Mónica Silva
Mais uma vez, Christie desenvolve nesta obra uma estória de mistério e suspense extremamente intrigante. Contudo, desta vez o investigador é Miss Marple, uma velhinha amorosa e aparentemente inofensiva. Porquê “aparentemente”? Porque Miss Marple é, na verdade, uma mulher perspicaz e inteligente, que dificilmente se deixa enganar. Esta é sem dúvida uma das minhas personagens favoritas no universo de Christie, pois Miss Marple consegue ser encantadora e dissimulada ao mesmo tempo.

O criminoso, ao c
Justine Olawsky
This one is written in first person from the point of view of the vicar in whose house the murder victim is found. It is for his personality alone that I awarded the extra star that took the rating into the "really like" realm. His personality, which is a wry mixture of exasperation, tolerance, and benevolent good humour, was definitely the highlight of the book. As with most Christies, I did not read this for the mystery (which was far more neatly tied up in this, the earliest Marple, than in t ...more
Carolyn F.
I'm going to say I've read this book at least 4 times and have seen at least 2 TV adaptations. Now, I'm listening to the audiobook. I also have the paperback.

Loved this book and the BBC audiobook was fantastic. They had a male narrator which I thought odd since the book is about Miss Marple but the book is written from the vicar's point of view so it made sense. Also, he did a great job with the female voices so it wasn't a problem.

I had read this book a long time ago, I saw the PBS production
Lauren Stoolfire
I've always enjoyed Miss Marple, so when this became available for free through SYNC I knew I had to download it and give it a listen.

The thoroughly disliked Colonel Protheroe is found shot through the head at Vicar Len Clement's desk and multiple characters have alibis or confess for one thing or another while the police try to figure out what's going on. However, the head officer seems pretty incompetent. That's where old Miss Marple comes in! Miss Marple teaches the vicar a thing or two about
This is the third mystery I've done via audio and I think I need to switch to a different genre. Mysteries just aren't working for me this way.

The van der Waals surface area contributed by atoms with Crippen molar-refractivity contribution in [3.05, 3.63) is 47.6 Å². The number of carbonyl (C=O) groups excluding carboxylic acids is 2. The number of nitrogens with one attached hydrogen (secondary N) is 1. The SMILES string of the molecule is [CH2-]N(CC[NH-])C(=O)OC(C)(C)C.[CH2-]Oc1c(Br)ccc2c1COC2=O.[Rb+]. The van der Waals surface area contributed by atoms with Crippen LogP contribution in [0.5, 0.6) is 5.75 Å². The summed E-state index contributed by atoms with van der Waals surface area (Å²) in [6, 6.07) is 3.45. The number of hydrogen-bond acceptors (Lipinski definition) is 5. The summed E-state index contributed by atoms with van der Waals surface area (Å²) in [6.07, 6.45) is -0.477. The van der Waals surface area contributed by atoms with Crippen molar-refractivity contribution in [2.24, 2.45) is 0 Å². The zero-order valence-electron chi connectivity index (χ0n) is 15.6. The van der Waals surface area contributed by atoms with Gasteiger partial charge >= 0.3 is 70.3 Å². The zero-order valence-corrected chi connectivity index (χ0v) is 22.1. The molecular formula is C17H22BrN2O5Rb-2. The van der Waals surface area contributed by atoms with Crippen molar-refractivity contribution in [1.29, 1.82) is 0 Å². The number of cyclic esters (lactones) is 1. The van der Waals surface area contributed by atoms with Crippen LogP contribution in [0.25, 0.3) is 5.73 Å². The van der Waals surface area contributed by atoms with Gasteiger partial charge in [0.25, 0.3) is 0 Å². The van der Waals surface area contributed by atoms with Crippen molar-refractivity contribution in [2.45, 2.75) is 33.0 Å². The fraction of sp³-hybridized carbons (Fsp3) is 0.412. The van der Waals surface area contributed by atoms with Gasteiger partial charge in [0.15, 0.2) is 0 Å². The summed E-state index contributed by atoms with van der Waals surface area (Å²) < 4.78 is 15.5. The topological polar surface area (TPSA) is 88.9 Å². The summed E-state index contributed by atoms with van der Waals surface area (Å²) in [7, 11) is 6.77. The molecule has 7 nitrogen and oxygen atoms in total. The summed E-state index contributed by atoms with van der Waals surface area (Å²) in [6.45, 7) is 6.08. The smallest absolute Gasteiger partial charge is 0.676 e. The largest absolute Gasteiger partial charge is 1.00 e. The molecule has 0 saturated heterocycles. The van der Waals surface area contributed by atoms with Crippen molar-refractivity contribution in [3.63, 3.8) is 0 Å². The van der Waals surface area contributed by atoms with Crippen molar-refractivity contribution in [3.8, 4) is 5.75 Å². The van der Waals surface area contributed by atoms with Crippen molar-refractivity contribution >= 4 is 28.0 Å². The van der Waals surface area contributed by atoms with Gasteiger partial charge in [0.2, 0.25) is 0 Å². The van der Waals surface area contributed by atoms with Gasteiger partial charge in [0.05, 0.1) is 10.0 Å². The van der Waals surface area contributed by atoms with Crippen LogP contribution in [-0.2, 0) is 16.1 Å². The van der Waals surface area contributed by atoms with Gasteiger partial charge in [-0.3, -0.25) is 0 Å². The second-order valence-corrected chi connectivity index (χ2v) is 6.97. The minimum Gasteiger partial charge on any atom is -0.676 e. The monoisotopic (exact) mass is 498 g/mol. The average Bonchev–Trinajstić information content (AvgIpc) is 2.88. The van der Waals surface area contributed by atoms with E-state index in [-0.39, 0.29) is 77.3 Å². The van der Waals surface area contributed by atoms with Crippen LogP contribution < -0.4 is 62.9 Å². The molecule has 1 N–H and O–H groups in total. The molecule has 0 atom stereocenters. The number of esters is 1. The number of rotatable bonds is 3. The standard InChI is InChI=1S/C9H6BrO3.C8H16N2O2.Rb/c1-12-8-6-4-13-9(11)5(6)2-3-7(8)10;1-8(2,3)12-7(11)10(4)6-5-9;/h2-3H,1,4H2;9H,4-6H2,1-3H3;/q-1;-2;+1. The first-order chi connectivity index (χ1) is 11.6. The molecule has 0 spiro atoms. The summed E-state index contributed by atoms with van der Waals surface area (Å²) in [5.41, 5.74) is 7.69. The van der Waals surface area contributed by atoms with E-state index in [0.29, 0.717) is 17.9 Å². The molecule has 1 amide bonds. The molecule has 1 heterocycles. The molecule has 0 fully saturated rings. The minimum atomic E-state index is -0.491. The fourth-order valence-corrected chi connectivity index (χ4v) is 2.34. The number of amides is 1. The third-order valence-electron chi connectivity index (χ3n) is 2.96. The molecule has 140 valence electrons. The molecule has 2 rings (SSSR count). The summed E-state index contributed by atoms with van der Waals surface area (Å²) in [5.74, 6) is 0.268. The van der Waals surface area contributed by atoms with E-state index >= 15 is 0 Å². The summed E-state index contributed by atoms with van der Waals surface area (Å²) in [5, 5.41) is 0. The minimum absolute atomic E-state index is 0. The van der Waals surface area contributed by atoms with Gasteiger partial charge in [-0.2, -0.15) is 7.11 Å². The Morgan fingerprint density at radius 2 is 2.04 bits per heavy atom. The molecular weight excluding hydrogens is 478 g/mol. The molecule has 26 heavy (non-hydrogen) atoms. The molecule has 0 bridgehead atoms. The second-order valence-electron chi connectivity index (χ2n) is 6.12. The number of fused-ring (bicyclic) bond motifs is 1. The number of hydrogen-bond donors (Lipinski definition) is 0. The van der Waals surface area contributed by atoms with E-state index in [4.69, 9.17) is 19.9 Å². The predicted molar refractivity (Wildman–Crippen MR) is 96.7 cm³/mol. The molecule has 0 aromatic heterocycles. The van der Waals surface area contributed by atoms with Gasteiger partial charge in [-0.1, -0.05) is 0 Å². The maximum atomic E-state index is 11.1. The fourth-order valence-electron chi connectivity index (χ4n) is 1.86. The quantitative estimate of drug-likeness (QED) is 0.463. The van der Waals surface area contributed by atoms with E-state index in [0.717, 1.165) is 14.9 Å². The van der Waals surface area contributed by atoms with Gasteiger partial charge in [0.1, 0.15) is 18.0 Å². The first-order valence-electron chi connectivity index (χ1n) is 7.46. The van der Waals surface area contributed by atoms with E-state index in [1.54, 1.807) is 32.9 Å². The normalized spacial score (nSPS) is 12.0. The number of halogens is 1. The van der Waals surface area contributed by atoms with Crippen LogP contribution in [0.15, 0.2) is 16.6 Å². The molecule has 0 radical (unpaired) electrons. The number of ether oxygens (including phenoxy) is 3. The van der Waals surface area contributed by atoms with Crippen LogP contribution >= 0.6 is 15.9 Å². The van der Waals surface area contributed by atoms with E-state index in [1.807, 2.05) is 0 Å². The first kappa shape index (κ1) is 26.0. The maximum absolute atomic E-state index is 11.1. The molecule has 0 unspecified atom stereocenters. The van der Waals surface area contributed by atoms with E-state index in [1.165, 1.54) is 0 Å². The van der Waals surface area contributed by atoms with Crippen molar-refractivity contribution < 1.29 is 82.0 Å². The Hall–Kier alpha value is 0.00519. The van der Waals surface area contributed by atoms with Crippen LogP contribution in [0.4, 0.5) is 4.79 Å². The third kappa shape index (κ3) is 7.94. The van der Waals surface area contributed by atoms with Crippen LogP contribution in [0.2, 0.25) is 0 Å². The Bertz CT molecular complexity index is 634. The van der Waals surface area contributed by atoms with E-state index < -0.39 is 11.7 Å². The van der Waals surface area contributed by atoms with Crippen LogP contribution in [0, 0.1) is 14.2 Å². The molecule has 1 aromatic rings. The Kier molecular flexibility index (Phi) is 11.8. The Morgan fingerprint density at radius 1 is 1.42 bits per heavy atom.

Also, Miss Marple was a pretty minor character considering it's supposed to be her book. Looking at other reviews, I see this is normal for the series. That strategy doesn't really work for me.

That said, Christie did an excellent job with characterization, setting, dialogue, and even looking at such things as class. There was no lack of clues and red her
The story takes place in the quiet village of St Mary Mead, where an unexpected murder takes place. Since the villagers relish the daily gossip, the murder gives the inhabitants something to talk about. Amidst all the ivestigation, an unlikely Miss Marple begins to connect the dots.
The story is exciting and addictive, one of Dame Christie's best. I could not put this down. Filled with unexpected plot twists, fascinating characters and captivating discussions, this book keeps the reader hooked.
« previous 1 3 4 5 6 7 8 9 99 100 next »
  • Summer of Fire (Yellowstone, #1)
  • Busman's Honeymoon (Lord Peter Wimsey, #13)
  • Footsteps in the Dark
  • Artists in Crime (Roderick Alleyn, #6)
  • First, There Is a River (Spirit of the River, #1)
  • The Hunt
  • Untouchable
  • County Line
  • The Leper of Saint Giles (Chronicles of Brother Cadfael, #5)
Agatha Christie also wrote romance novels under the pseudonym Mary Westmacott, and was occasionally published under the name Agatha Christie Mallowan.

Agatha Mary Clarissa Miller was born in Torquay, Devon, England, U.K., as the youngest of three. The Millers had two other children: Margaret Frary Miller (1879–1950), called Madge, who was eleven years Agatha's senior, and Louis Montant Miller (1880
More about Agatha Christie...

Other Books in the Series

Miss Marple (1 - 10 of 13 books)
  • The Thirteen Problems (Miss Marple, #2)
  • The Body in the Library (Miss Marple, #3)
  • The Moving Finger (Miss Marple, #4)
  • A Murder Is Announced (Miss Marple, #5)
  • They Do It with Mirrors (Miss Marple, #6)
  • A Pocket Full of Rye (Miss Marple, #7)
  • 4:50 from Paddington (Miss Marple, #8)
  • The Mirror Crack'd from Side to Side (Miss Marple, #9)
  • A Caribbean Mystery (Miss Marple, #10)
  • At Bertram's Hotel (Miss Marple, #11)
And Then There Were None Murder on the Orient Express (Hercule Poirot, #10) The Mysterious Affair at Styles (Hercule Poirot #1) The Murder of Roger Ackroyd (Hercule Poirot, #4) Death on the Nile (Hercule Poirot, #17)

Share This Book

“The young people think the old people are fools -- but the old people know the young people are fools.” 222 likes
“At my time of life, one knows that the worst is usually true.” 65 likes
More quotes…